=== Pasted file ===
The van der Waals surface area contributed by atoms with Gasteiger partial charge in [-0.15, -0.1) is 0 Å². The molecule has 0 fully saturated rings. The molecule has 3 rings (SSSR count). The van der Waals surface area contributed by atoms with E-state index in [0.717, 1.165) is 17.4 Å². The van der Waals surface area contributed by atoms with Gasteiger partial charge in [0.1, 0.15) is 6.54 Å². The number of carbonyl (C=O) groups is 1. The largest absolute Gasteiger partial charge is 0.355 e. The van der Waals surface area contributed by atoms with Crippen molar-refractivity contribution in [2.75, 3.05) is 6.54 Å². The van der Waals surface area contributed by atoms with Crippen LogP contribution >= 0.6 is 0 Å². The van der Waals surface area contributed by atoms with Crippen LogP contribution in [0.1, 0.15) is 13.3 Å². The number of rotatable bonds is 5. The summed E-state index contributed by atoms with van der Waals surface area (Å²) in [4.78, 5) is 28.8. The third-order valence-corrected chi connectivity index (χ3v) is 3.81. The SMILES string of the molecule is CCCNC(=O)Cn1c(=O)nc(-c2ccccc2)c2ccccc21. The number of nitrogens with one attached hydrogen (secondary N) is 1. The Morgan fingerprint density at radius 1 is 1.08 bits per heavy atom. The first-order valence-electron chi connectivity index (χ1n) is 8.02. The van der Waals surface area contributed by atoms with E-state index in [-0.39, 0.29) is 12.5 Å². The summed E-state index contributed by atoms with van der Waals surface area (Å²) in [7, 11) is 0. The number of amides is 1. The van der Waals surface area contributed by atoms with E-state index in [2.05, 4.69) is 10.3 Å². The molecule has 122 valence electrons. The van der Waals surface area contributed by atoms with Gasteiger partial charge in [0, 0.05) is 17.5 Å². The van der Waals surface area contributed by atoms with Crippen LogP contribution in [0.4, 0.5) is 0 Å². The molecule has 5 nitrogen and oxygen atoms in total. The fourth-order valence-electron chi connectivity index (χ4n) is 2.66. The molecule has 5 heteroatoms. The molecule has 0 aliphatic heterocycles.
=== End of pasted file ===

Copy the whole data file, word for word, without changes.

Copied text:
The van der Waals surface area contributed by atoms with Gasteiger partial charge in [-0.15, -0.1) is 0 Å². The molecule has 0 fully saturated rings. The molecule has 3 rings (SSSR count). The van der Waals surface area contributed by atoms with E-state index in [0.717, 1.165) is 17.4 Å². The van der Waals surface area contributed by atoms with Gasteiger partial charge in [0.1, 0.15) is 6.54 Å². The number of carbonyl (C=O) groups is 1. The largest absolute Gasteiger partial charge is 0.355 e. The van der Waals surface area contributed by atoms with Crippen molar-refractivity contribution in [2.75, 3.05) is 6.54 Å². The van der Waals surface area contributed by atoms with Crippen LogP contribution >= 0.6 is 0 Å². The van der Waals surface area contributed by atoms with Crippen LogP contribution in [0.1, 0.15) is 13.3 Å². The number of rotatable bonds is 5. The summed E-state index contributed by atoms with van der Waals surface area (Å²) in [4.78, 5) is 28.8. The third-order valence-corrected chi connectivity index (χ3v) is 3.81. The SMILES string of the molecule is CCCNC(=O)Cn1c(=O)nc(-c2ccccc2)c2ccccc21. The number of nitrogens with one attached hydrogen (secondary N) is 1. The Morgan fingerprint density at radius 1 is 1.08 bits per heavy atom. The first-order valence-electron chi connectivity index (χ1n) is 8.02. The van der Waals surface area contributed by atoms with E-state index in [-0.39, 0.29) is 12.5 Å². The summed E-state index contributed by atoms with van der Waals surface area (Å²) in [7, 11) is 0. The number of amides is 1. The van der Waals surface area contributed by atoms with E-state index in [2.05, 4.69) is 10.3 Å². The molecule has 122 valence electrons. The van der Waals surface area contributed by atoms with Gasteiger partial charge in [0, 0.05) is 17.5 Å². The van der Waals surface area contributed by atoms with Crippen LogP contribution in [0.4, 0.5) is 0 Å². The molecule has 5 nitrogen and oxygen atoms in total. The fourth-order valence-electron chi connectivity index (χ4n) is 2.66. The molecule has 5 heteroatoms. The molecule has 0 aliphatic heterocycles.